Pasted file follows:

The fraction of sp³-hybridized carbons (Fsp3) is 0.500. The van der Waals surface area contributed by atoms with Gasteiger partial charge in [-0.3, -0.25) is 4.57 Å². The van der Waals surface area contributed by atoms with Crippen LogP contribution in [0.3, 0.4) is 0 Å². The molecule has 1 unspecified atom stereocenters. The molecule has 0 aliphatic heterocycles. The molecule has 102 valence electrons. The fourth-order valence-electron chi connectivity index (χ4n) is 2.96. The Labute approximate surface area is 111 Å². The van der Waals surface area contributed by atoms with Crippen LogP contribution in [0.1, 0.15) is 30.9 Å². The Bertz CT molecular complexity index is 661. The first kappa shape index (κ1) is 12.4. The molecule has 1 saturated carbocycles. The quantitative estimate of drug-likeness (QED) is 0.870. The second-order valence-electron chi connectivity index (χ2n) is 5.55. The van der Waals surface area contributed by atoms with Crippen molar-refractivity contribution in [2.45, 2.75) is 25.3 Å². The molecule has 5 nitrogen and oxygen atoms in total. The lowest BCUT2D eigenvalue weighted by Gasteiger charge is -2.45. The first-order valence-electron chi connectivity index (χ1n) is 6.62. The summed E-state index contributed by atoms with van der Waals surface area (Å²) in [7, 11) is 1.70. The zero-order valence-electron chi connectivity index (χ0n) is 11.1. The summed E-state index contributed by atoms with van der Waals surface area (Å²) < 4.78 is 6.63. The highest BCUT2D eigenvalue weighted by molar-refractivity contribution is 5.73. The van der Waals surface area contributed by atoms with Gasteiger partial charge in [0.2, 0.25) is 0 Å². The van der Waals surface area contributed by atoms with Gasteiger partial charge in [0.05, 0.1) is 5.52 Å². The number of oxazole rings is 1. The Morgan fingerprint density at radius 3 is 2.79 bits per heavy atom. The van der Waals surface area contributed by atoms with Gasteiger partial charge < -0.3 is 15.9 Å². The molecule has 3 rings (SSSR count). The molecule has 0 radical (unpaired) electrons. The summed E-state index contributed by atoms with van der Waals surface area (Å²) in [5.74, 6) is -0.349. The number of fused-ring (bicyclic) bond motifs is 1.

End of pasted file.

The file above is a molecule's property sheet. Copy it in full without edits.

The fraction of sp³-hybridized carbons (Fsp3) is 0.500. The van der Waals surface area contributed by atoms with Gasteiger partial charge in [-0.3, -0.25) is 4.57 Å². The van der Waals surface area contributed by atoms with Crippen LogP contribution in [0.3, 0.4) is 0 Å². The molecule has 1 unspecified atom stereocenters. The molecule has 0 aliphatic heterocycles. The molecule has 102 valence electrons. The fourth-order valence-electron chi connectivity index (χ4n) is 2.96. The Labute approximate surface area is 111 Å². The van der Waals surface area contributed by atoms with Crippen LogP contribution in [0.1, 0.15) is 30.9 Å². The Bertz CT molecular complexity index is 661. The first kappa shape index (κ1) is 12.4. The molecule has 1 saturated carbocycles. The quantitative estimate of drug-likeness (QED) is 0.870. The second-order valence-electron chi connectivity index (χ2n) is 5.55. The van der Waals surface area contributed by atoms with Crippen molar-refractivity contribution in [2.45, 2.75) is 25.3 Å². The molecule has 5 nitrogen and oxygen atoms in total. The lowest BCUT2D eigenvalue weighted by Gasteiger charge is -2.45. The first-order valence-electron chi connectivity index (χ1n) is 6.62. The summed E-state index contributed by atoms with van der Waals surface area (Å²) in [7, 11) is 1.70. The zero-order valence-electron chi connectivity index (χ0n) is 11.1. The summed E-state index contributed by atoms with van der Waals surface area (Å²) < 4.78 is 6.63. The highest BCUT2D eigenvalue weighted by molar-refractivity contribution is 5.73. The van der Waals surface area contributed by atoms with Gasteiger partial charge in [0.2, 0.25) is 0 Å². The van der Waals surface area contributed by atoms with Gasteiger partial charge in [0.05, 0.1) is 5.52 Å². The number of oxazole rings is 1. The Morgan fingerprint density at radius 3 is 2.79 bits per heavy atom. The van der Waals surface area contributed by atoms with Gasteiger partial charge < -0.3 is 15.9 Å². The molecule has 3 rings (SSSR count). The molecule has 0 radical (unpaired) electrons. The summed E-state index contributed by atoms with van der Waals surface area (Å²) in [5.74, 6) is -0.349. The number of fused-ring (bicyclic) bond motifs is 1.